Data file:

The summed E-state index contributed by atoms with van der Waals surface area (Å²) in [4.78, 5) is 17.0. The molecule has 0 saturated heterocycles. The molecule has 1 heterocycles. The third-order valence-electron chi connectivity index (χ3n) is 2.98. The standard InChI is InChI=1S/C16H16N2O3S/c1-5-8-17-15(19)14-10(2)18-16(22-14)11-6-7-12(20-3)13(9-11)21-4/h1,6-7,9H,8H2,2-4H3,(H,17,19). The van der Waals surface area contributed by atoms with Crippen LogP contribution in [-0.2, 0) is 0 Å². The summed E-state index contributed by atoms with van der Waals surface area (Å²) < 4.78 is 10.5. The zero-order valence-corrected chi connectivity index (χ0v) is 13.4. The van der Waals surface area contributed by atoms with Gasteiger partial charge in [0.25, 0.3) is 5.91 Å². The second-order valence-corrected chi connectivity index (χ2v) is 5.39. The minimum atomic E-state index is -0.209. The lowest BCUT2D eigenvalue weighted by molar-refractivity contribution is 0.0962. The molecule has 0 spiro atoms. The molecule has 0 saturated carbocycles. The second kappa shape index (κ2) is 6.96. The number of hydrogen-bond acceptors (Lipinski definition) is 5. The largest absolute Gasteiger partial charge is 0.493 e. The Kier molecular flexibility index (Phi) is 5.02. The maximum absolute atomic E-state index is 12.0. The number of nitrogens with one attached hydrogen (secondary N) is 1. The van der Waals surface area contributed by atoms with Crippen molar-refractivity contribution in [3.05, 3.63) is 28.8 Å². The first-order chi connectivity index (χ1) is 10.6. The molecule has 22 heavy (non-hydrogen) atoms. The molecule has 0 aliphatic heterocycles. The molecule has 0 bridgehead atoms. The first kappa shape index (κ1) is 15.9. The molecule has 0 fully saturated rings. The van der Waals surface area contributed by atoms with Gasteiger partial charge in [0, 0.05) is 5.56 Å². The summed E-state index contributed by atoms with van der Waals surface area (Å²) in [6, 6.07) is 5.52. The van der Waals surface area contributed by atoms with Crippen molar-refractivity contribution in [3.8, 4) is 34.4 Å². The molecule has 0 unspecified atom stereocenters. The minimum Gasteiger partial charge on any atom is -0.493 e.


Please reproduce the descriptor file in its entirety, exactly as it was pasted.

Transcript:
The summed E-state index contributed by atoms with van der Waals surface area (Å²) in [4.78, 5) is 17.0. The molecule has 0 saturated heterocycles. The molecule has 1 heterocycles. The third-order valence-electron chi connectivity index (χ3n) is 2.98. The standard InChI is InChI=1S/C16H16N2O3S/c1-5-8-17-15(19)14-10(2)18-16(22-14)11-6-7-12(20-3)13(9-11)21-4/h1,6-7,9H,8H2,2-4H3,(H,17,19). The van der Waals surface area contributed by atoms with Crippen LogP contribution in [-0.2, 0) is 0 Å². The summed E-state index contributed by atoms with van der Waals surface area (Å²) < 4.78 is 10.5. The zero-order valence-corrected chi connectivity index (χ0v) is 13.4. The van der Waals surface area contributed by atoms with Gasteiger partial charge in [0.25, 0.3) is 5.91 Å². The second-order valence-corrected chi connectivity index (χ2v) is 5.39. The minimum atomic E-state index is -0.209. The lowest BCUT2D eigenvalue weighted by molar-refractivity contribution is 0.0962. The molecule has 0 spiro atoms. The molecule has 0 saturated carbocycles. The second kappa shape index (κ2) is 6.96. The number of hydrogen-bond acceptors (Lipinski definition) is 5. The largest absolute Gasteiger partial charge is 0.493 e. The Kier molecular flexibility index (Phi) is 5.02. The maximum absolute atomic E-state index is 12.0. The number of nitrogens with one attached hydrogen (secondary N) is 1. The van der Waals surface area contributed by atoms with Crippen molar-refractivity contribution in [3.05, 3.63) is 28.8 Å². The first-order chi connectivity index (χ1) is 10.6. The molecule has 22 heavy (non-hydrogen) atoms. The molecule has 0 aliphatic heterocycles. The molecule has 0 bridgehead atoms. The first kappa shape index (κ1) is 15.9. The molecule has 0 fully saturated rings. The van der Waals surface area contributed by atoms with Gasteiger partial charge in [0, 0.05) is 5.56 Å². The summed E-state index contributed by atoms with van der Waals surface area (Å²) in [6, 6.07) is 5.52. The van der Waals surface area contributed by atoms with Crippen molar-refractivity contribution in [3.8, 4) is 34.4 Å². The molecule has 0 unspecified atom stereocenters. The minimum Gasteiger partial charge on any atom is -0.493 e.